In my case I had it on the dashboard with the iPhone screen facing upwards. I couldn't see the screen from the driving position, but it had a good view of the sky.

    I think a lot of people these days expect too mush of GPS. When GPS was new I always believed(was told and believed it) the receiver needed a unobstructed view of the sky. Now people moan that the reception is not very good indoors, or when holding the phone low down. These GPS signals are so weak what do you expect. Give the receiver a fair go and it'll work.
     
  9. alent1234 macrumors 603

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    Jun 19, 2009
    #9
    Maybe dod changed it but I think all civilian gps units are only accurate to a few hundred feet. The military ones need a special encryption key and are accurate to a few feet
     
  10. Pull Up Now! macrumors newbie

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    Mar 8, 2010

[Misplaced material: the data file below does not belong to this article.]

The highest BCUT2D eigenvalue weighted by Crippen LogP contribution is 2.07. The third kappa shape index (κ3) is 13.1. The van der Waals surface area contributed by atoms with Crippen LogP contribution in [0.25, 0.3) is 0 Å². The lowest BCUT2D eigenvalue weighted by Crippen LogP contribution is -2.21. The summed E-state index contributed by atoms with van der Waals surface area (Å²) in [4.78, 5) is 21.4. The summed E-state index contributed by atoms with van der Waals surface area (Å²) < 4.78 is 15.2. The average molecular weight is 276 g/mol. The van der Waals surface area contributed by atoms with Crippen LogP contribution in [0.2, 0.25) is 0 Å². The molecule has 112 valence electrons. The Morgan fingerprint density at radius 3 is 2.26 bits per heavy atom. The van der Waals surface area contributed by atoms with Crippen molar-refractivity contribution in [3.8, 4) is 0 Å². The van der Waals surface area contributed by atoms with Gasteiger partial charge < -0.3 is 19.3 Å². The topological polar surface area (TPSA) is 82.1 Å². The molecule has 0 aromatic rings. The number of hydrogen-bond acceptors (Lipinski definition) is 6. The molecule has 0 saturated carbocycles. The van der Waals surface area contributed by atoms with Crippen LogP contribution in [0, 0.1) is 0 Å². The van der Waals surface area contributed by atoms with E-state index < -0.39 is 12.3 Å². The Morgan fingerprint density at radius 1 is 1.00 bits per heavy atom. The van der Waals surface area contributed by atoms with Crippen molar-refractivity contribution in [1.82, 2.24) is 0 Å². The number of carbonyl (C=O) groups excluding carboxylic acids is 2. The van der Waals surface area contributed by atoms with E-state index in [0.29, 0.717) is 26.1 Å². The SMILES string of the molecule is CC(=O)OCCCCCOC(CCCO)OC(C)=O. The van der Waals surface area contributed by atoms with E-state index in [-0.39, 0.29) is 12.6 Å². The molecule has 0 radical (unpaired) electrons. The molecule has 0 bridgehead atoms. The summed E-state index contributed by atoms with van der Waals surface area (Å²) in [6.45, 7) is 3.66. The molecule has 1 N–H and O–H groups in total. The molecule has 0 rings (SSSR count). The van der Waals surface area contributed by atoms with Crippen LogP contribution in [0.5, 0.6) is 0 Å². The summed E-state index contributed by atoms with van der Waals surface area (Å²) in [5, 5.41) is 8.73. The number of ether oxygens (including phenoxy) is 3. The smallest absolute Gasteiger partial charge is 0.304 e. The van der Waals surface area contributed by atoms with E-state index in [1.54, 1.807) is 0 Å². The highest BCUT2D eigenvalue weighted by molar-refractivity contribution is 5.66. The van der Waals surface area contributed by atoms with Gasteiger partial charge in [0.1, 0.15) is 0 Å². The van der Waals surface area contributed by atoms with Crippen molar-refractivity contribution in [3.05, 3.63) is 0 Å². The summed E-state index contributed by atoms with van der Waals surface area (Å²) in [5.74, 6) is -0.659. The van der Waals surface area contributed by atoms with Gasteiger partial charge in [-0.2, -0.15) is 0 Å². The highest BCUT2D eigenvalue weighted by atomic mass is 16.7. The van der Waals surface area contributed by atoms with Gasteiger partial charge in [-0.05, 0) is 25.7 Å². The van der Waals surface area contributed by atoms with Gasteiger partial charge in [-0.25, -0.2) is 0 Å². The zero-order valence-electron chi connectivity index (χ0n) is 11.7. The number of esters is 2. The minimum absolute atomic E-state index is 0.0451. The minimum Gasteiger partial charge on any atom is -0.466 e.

#10
    Poor iphone gps reception

    I can't believe the number of folks on here who add useless information to this post. Yes, GPS signals are weak, we all know that. And no, it's not the cell network reception not updating the maps. Apple, KNOWING that GPS signals are weak should have provided an external gps antenna jack. They could have sold more accessories that way. But they didn't. This has little to do with software either. I notice a lot of these posts are combined with the Tom Tom ap, but I have problems just using Google Maps on the phone (which uses the gps). By the way, Google Maps is bad enough, sometimes not accepting an address, or converting it to a wrong location. Mapquest is much better in this regard.